Steichen across the salt marshes
Across the salt marshes
© Edward Steichen

First of all I must underline that having prints with deep blacks and bright whites is not a need a priori. I would willingly call this rule malediction ofAnsel Adams. Probably an unintentional malediction, as Ansel Adams repeatedly sustained the interpretative freedom of each photographer towards its own expressive research inside the dark room.

La previsualizzazione è più precisamente vista come un’attitudine nei confronti della fotografia, piuttosto che come un dogma. Si assume che il fotografo abbia una totale libertà di espressione, in nessun modo ristretta dalla mia idea, o da quella di chiunque l’altro, di cosa sia l’arte.

Ansel Adams

Steichen Balzac, silouette 4am
Balzac, silouette 4am
© Edward Steichen

Despite this clear position, there’s no doubt that the invention of the zonal system and the print habits of Ansel Adams extremely influenced generations of photographers. Ansel Adams states that this is his way to take pictures and he only wants to give his apprentices the technical knowledge to express their own sensibility, not orthodoxy on how to print. And yet his never-ending researches on how to obtain the deepest blacks, the clearest whites, the maximum details inside shadows and lights, produced and still produce multitudes of emulous. His personal aesthetic and expressive research has been translated into assumed doctrine as absolute truth.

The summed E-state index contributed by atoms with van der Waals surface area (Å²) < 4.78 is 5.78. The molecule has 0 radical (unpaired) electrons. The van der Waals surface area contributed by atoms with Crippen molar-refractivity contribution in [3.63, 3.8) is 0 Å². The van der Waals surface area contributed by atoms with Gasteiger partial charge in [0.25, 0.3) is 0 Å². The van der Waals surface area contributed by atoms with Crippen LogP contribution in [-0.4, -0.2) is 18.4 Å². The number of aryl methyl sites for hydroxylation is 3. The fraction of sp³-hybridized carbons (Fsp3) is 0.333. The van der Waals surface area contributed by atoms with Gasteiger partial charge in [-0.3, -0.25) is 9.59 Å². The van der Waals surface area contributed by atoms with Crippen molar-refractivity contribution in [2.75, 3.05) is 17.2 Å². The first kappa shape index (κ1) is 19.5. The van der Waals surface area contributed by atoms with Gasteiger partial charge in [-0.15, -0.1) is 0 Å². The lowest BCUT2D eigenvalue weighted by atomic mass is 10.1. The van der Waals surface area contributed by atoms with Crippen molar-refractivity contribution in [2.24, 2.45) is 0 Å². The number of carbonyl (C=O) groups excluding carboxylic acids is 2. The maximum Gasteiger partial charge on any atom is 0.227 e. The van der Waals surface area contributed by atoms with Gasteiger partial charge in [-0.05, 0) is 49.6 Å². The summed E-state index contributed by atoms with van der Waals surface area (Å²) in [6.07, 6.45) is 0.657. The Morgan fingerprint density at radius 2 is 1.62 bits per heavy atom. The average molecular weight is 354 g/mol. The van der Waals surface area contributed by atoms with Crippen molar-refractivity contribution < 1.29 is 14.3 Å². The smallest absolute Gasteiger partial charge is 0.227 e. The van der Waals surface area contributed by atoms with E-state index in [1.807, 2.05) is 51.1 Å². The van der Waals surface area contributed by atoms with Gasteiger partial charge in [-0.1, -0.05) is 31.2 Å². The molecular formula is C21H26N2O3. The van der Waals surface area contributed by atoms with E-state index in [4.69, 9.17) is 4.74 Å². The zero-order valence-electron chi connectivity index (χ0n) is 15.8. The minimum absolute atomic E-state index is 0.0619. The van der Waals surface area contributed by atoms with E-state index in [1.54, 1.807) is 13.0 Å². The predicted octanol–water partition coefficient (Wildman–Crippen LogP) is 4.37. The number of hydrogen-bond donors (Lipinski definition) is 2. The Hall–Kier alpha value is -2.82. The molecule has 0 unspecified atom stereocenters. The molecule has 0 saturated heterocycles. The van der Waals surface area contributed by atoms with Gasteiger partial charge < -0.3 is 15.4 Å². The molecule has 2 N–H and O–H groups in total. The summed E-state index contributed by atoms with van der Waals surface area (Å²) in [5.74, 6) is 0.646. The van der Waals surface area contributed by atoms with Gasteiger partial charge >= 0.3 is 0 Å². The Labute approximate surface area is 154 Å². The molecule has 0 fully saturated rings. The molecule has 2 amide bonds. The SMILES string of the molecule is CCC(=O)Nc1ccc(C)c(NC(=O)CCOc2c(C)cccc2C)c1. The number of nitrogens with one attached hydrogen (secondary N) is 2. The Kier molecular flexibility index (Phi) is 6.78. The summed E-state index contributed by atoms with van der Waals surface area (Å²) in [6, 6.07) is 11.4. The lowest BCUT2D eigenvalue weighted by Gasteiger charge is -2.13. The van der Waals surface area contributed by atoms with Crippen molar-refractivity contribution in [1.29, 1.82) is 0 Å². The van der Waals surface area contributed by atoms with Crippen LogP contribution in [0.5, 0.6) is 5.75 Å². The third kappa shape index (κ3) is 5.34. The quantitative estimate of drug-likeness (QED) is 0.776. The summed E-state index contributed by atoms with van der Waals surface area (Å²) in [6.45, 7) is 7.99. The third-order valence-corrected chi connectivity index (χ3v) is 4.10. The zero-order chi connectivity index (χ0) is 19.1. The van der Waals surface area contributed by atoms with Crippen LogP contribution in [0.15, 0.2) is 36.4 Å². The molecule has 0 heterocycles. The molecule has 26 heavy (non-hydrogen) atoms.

Steichen Gordon Craig
Gordon Craig
© Edward Steichen

Evolved amateur photographers seem to be infected by the Ansel Adams malediction, in such a way that they loose sight of the image content as well, sacrificed for the extreme rendering of black and white. Ansel Adams malediction is one of that bewitching that created as much troubles as anything else in photography history, tying expressive creativity and freedom in a formal and standard research of the “best print”. Disciples of Ansel Adams school take pictures that are identical to each other; often they look equal also in the thematic more than the printing characteristics. Photographers of a higher level seem to better exorcise the malediction, at least talking about the excessive details at the end of the tonal range, or the renounce to one of the two extremes, in the lowkey and highkey images. But Steichen prints, where blacks and whites are contemporaneously missing, obtaining flat, gray and less contrasted images, are nowadays the most rare.

Steichen The big white cloud
The big white cloud
© Edward Steichen

Still the research of black and white shouldn’t be an assumption a priori. Photography rules have been invented only for a didactic purpose; it would be appropriate to remember that they should be interpreted as a vade-mecum of causes and effects. Composing the image with a centered subject gives the idea of immobility. Clean whites give the idea of purity. The contrast augments the image drama, pushing its limits means obtaining pure graphical effects. A portrait cut at the neck gives the idea of a decapitated head. And so on; but none of these “expedients” is “wrong”. The first Steichen’s pictures, delicate platinum prints that play on soft gray tones, subtle nuances, almost readable and velvety shadows, all have a particularly sweet and touching atmosphere.

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